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CHEMISTRY (632 journals)                  1 2 3 4 | Last

Showing 1 - 200 of 735 Journals sorted alphabetically
2D Materials     Hybrid Journal   (Followers: 14)
Accreditation and Quality Assurance: Journal for Quality, Comparability and Reliability in Chemical Measurement     Hybrid Journal   (Followers: 28)
ACS Catalysis     Hybrid Journal   (Followers: 46)
ACS Chemical Neuroscience     Hybrid Journal   (Followers: 22)
ACS Combinatorial Science     Hybrid Journal   (Followers: 23)
ACS Macro Letters     Hybrid Journal   (Followers: 27)
ACS Medicinal Chemistry Letters     Hybrid Journal   (Followers: 42)
ACS Nano     Hybrid Journal   (Followers: 309)
ACS Photonics     Hybrid Journal   (Followers: 14)
ACS Symposium Series     Full-text available via subscription  
ACS Synthetic Biology     Hybrid Journal   (Followers: 25)
Acta Chemica Iasi     Open Access   (Followers: 5)
Acta Chimica Slovaca     Open Access   (Followers: 2)
Acta Chimica Slovenica     Open Access   (Followers: 1)
Acta Chromatographica     Full-text available via subscription   (Followers: 8)
Acta Facultatis Medicae Naissensis     Open Access  
Acta Metallurgica Sinica (English Letters)     Hybrid Journal   (Followers: 7)
Acta Scientifica Naturalis     Open Access   (Followers: 3)
adhäsion KLEBEN & DICHTEN     Hybrid Journal   (Followers: 8)
Adhesion Adhesives & Sealants     Hybrid Journal   (Followers: 9)
Adsorption Science & Technology     Open Access   (Followers: 6)
Advanced Functional Materials     Hybrid Journal   (Followers: 60)
Advanced Science Focus     Free   (Followers: 5)
Advances in Chemical Engineering and Science     Open Access   (Followers: 75)
Advances in Chemical Science     Open Access   (Followers: 19)
Advances in Chemistry     Open Access   (Followers: 24)
Advances in Colloid and Interface Science     Full-text available via subscription   (Followers: 19)
Advances in Drug Research     Full-text available via subscription   (Followers: 25)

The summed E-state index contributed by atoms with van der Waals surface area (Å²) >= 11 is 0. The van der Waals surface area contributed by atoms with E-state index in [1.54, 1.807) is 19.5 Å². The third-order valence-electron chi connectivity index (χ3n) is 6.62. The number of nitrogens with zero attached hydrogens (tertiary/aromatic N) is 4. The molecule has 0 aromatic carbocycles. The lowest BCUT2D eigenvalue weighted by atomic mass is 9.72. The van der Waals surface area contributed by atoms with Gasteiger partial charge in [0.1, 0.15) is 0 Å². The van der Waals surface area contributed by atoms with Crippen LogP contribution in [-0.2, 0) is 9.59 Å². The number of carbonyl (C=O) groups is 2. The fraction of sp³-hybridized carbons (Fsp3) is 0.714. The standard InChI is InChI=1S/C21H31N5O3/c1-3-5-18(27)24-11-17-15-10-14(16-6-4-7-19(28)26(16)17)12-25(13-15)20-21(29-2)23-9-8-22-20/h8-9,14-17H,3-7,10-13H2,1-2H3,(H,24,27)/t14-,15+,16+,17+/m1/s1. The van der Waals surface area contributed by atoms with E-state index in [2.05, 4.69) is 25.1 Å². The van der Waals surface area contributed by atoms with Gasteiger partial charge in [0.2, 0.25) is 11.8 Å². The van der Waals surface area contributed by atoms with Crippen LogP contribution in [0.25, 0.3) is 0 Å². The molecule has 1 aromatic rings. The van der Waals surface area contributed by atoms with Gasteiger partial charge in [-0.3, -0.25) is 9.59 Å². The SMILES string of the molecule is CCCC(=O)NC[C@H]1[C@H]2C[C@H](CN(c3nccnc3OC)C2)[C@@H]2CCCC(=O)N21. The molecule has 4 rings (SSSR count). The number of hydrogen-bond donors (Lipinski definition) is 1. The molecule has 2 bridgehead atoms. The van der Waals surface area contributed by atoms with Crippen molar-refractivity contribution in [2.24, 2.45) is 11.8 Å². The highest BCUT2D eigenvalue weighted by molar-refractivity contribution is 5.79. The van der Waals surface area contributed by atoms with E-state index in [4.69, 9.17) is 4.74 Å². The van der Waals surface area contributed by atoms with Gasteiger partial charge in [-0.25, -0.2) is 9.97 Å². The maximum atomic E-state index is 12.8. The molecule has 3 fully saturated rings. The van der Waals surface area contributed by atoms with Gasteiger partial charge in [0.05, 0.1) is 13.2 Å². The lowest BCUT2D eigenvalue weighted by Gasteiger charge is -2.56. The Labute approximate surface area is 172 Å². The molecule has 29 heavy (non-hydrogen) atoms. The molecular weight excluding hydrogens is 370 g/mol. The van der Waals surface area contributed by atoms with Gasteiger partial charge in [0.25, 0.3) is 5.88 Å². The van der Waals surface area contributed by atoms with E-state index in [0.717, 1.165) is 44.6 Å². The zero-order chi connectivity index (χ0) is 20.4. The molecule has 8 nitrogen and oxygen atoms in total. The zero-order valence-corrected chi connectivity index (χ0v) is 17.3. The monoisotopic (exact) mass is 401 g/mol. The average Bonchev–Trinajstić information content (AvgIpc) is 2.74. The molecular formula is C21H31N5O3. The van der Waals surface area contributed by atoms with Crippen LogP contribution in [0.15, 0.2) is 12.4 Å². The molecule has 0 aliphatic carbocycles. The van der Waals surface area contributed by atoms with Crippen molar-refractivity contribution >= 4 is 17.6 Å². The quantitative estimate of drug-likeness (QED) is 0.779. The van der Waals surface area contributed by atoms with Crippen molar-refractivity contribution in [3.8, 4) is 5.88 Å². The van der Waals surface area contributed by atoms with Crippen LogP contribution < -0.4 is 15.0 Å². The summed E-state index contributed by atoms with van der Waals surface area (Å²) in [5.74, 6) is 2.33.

Advances in Environmental Chemistry     Open Access   (Followers: 7)
Advances in Enzyme Research     Open Access   (Followers: 10)
Advances in Fluorine Science     Full-text available via subscription   (Followers: 9)
Advances in Fuel Cells     Full-text available via subscription   (Followers: 16)
Advances in Heterocyclic Chemistry     Full-text available via subscription   (Followers: 12)
Advances in Materials Physics and Chemistry     Open Access   (Followers: 27)
Advances in Nanoparticles     Open Access   (Followers: 15)
Advances in Organometallic Chemistry     Full-text available via subscription   (Followers: 17)
Advances in Polymer Science     Hybrid Journal   (Followers: 45)
Advances in Protein Chemistry     Full-text available via subscription   (Followers: 19)
Advances in Protein Chemistry and Structural Biology     Full-text available via subscription   (Followers: 20)
Advances in Quantum Chemistry     Full-text available via subscription   (Followers: 6)
Advances in Science and Technology     Full-text available via subscription   (Followers: 12)
African Journal of Bacteriology Research     Open Access  
African Journal of Chemical Education     Open Access   (Followers: 3)
African Journal of Pure and Applied Chemistry     Open Access   (Followers: 8)
Agrokémia és Talajtan     Full-text available via subscription   (Followers: 2)
Al-Kimia : Jurnal Penelitian Sains Kimia     Open Access  
Alchemy : Journal of Chemistry     Open Access   (Followers: 3)
Alkaloids: Chemical and Biological Perspectives     Full-text available via subscription   (Followers: 2)
AMB Express     Open Access   (Followers: 1)
Ambix     Hybrid Journal   (Followers: 3)